Version 2.2 of the GNU Scientific Library (GSL) is now available. GSL provides a large collection of routines for numerical computing in C. This release contains new linear algebra routines (Pivoted and Modified Cholesky, Complete Orthogonal Decomposition, matrix condition number estimation) as well as a completely rewritten nonlinear least squares module, including support for Levenberg-Marquardt, dogleg, double-dogleg, and Steihaug-Toint methods. The full NEWS file entry is appended below.

today's howtos

Leftovers: OSS

  • Report: If DOD Doesn't Embrace Open Source, It'll 'Be Left Behind'
    Unless the Defense Department and its military components levy increased importance on software development, they risk losing military technical superiority, according to a new report from the Center for a New American Security. In the report, the Washington, D.C.-based bipartisan think tank argues the Pentagon, which for years has relied heavily on proprietary software systems, “must actively embrace open source software” and buck the status quo. Currently, DOD uses open source software “infrequently and on an ad hoc basis,” unlike tech companies like Google, Amazon and Facebook that wouldn’t exist without open source software.
  • The Honey Trap of Copy/Pasting Open Source Code
    I couldn’t agree more with Bill Sourour’s article ‘Copy.Paste.Code?’ which says that copying and pasting code snippets from sources like Google and StackOverflow is fine as long as you understand how they work. However, the same logic can’t be applied to open source code. When I started open source coding at the tender age of fourteen, I was none the wiser to the pitfalls of copy/pasting open source code. I took it for granted that if a particular snippet performed my desired function, I could just insert it into my code, revelling in the fact that I'd just gotten one step closer to getting my software up and running. Yet, since then, through much trial and error, I’ve learned a thing or two about how to use open source code effectively.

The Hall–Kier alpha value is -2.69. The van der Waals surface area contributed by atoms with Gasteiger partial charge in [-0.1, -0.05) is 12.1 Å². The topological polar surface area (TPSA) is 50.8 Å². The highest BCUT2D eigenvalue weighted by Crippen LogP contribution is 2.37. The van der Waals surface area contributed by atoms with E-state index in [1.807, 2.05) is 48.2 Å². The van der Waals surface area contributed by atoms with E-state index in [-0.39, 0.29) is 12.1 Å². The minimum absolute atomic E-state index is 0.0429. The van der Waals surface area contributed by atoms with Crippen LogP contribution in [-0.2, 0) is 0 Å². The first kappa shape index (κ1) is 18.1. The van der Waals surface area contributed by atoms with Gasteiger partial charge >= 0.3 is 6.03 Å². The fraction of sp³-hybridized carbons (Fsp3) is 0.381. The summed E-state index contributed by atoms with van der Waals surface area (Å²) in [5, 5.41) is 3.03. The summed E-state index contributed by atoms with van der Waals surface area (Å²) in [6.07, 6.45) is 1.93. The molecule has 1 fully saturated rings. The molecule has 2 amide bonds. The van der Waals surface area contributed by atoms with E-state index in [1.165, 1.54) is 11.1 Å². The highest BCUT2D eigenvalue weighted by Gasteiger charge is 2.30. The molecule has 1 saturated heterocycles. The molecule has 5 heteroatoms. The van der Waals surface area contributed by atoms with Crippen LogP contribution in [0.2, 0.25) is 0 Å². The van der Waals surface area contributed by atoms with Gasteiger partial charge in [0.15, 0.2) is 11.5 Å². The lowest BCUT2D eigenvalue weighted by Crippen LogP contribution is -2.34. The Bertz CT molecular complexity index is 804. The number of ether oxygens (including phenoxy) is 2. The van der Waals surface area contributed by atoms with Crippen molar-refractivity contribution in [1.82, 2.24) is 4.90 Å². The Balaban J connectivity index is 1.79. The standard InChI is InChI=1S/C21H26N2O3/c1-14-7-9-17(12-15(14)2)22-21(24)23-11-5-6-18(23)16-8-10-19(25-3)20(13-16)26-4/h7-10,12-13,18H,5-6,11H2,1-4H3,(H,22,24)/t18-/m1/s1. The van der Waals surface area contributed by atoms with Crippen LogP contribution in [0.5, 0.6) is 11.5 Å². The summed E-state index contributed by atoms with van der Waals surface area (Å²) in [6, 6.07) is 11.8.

• Affordable, Open Source, 3D Printable CNC Machine is Now on Kickstarter
    The appeals of Kickstarter campaigns are many. There are the rewards for backers, frequently taking the form of either deep discounts on the final product or unusual items that can’t be found anywhere else. Pledging to support any crowdfunding campaign is a gamble, but it’s an exciting gamble; just browsing Kickstarter is pretty exciting, in fact, especially in the technological categories. Inventive individuals and startups offer new twists on machines like 3D printers and CNC machines – often for much less cost than others on the market.
  • Open Standards and Open Source
    Much has changed in the telecommunications industry in the years since Standards Development Organization (SDOs) such as 3GPP, ITU and OMA were formed. In the early days of telecom and the Internet, as fundamental technology was being invented, it was imperative for the growth of the new markets that standards were established prior to large-scale deployment of technology and related services. The process for development of these standards followed a traditional "waterfall" approach, which helped to harmonize (sometimes competing) pre-standard technical solutions to market needs.

Leftovers: BSD

  • The Voicemail Scammers Never Got Past Our OpenBSD Greylisting
    We usually don't see much of the scammy spam and malware. But that one time we went looking for them, we found a campaign where our OpenBSD greylisting setup was 100% effective in stopping the miscreants' messages. During August 23rd to August 24th 2016, a spam campaign was executed with what appears to have been a ransomware payload. I had not noticed anything particularly unusual about the bsdly.net and friends setup that morning, but then Xavier Mertens' post at isc.sans.edu Voice Message Notifications Deliver Ransomware caught my attention in the tweetstream, and I decided to have a look.
  • Why FreeBSD Doesn't Aim For OpenMP Support Out-Of-The-Box